By John Pierce
Soft skills have become something of a lost art across a number of industries, particularly in financial services. Emerging technologies like machine learning and artificial intelligence have led many firms to emphasize technical and analytical skills. Unfortunately, with that pivot often follows a shift away from the rapport between advisors and their clients or prospects.
Call me old-fashioned, but I believe this shift is misguided. While new digital capabilities can help advisors serve their clients, technology alone isn’t enough to ensure client loyalty and satisfaction. Advisors need a hybridized skill set of tech savvy and interpersonal aptitude.
However, new technology isn’t the sole reason for many firms’ disinterest in soft skills. There’s also a pervasive belief that soft skills can’t be taught—that belief is entirely unfounded. Not only is it possible to teach soft skills, it’s vital that financial services make a concerted effort to cultivate them.
Weighing EQ and IQ Equally
Emotional intelligence is a catch-all term that includes qualities like communication, empathy, relationship development and collaboration. “Emotional quotient,” or EQ, is a measure of intelligence, like IQ. It’s a quantifiable unit that “scores” an individual’s emotional intelligence. In financial services, IQ can sometimes take precedence over EQ, but both are critical to an advisor’s success.
While advisors need a head for numbers, the ability to connect with clients is just as important. Personal finance can be a sensitive topic, and advisors who can make their clients feel at ease stand head and shoulders above those who can’t.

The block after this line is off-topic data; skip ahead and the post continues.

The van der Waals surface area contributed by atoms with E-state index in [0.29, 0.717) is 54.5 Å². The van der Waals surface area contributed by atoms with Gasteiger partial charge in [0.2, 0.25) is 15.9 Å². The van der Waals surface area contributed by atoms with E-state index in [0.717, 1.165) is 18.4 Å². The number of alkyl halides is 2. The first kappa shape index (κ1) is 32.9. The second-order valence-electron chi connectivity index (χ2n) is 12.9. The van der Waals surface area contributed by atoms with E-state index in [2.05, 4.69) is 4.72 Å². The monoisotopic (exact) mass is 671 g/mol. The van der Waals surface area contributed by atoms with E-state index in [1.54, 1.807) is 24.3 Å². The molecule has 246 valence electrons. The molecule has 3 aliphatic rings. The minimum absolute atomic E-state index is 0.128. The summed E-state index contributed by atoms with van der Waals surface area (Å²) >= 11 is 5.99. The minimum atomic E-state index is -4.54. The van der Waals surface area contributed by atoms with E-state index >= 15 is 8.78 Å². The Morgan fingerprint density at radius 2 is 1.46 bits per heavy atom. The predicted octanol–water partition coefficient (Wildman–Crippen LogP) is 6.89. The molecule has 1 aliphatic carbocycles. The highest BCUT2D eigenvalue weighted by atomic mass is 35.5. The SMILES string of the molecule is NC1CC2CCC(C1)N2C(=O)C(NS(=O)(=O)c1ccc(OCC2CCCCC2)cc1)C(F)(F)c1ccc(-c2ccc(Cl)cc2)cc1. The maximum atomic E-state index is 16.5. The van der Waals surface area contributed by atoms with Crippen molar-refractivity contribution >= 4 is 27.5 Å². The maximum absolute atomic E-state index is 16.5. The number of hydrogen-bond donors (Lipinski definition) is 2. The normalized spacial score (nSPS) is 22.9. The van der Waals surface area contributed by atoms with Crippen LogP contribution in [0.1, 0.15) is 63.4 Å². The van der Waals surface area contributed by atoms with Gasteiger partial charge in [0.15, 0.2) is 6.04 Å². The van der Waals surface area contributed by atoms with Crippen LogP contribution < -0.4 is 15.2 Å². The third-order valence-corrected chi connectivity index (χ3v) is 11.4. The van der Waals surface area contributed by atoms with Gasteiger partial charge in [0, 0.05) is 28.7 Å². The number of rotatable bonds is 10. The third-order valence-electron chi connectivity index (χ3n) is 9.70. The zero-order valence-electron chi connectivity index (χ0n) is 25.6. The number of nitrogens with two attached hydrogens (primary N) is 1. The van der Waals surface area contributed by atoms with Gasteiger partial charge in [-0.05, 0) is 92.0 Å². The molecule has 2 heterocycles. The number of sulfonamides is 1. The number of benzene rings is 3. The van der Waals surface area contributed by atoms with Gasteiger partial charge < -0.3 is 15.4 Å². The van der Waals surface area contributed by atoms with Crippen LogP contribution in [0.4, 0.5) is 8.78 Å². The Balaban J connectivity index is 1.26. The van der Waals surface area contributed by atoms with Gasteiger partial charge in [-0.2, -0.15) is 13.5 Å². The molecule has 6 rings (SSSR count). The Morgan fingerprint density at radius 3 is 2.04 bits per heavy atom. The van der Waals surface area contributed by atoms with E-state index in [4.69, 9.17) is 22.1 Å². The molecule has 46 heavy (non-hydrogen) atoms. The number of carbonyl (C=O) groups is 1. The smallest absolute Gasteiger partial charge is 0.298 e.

A high EQ also makes for a more successful manager. Leaders with soft skills are better able to engage team members, motivate them, and ultimately drive greater results for their clients and firms alike. In short, soft skills are a valuable asset in the workplace, and any hiring manager should prioritize them. But employees don’t necessarily have to come equipped with a high EQ to be a great hire—it’s possible to learn soft skills.
Teaching Soft Skills in the Workplace
Creating a culture that prioritizes EQ begins at the top. When company leaders model transparency, respect and candid discourse, employees are more likely to follow suit.
At Stifel (the firm for which I lead advisor recruitment), CEO Ron Kruszewski consistently emphasizes the importance of interpersonal relationships—both within the workplace as well as between advisors and their clients. At the firm’s annual Blueprint for Success conference, Kruszewski spoke to Stifel advisors about the importance of maintaining a high EQ as we enter a new era of technological advancements. As a leader, he prioritizes technology that can enhance advisor-client interactions—not replace them.
Organizations can cultivate EQ in the workplace by making employees feel comfortable speaking openly and respectfully with each other. In practice, that should include rewarding employees who demonstrate both technical and interpersonal skills, and to include soft skills in employee evaluations. If an employee produces quality work but tends to be cold or curt with clients, their manager needs to address it just as any other aspect of work performance.
Soft skills can be taught and learned just as technical skills can, but unlike technical skills alone, interpersonal skills can help an advisor forge client relationships that are built to last.
John Pierce is head of recruiting at Stifel.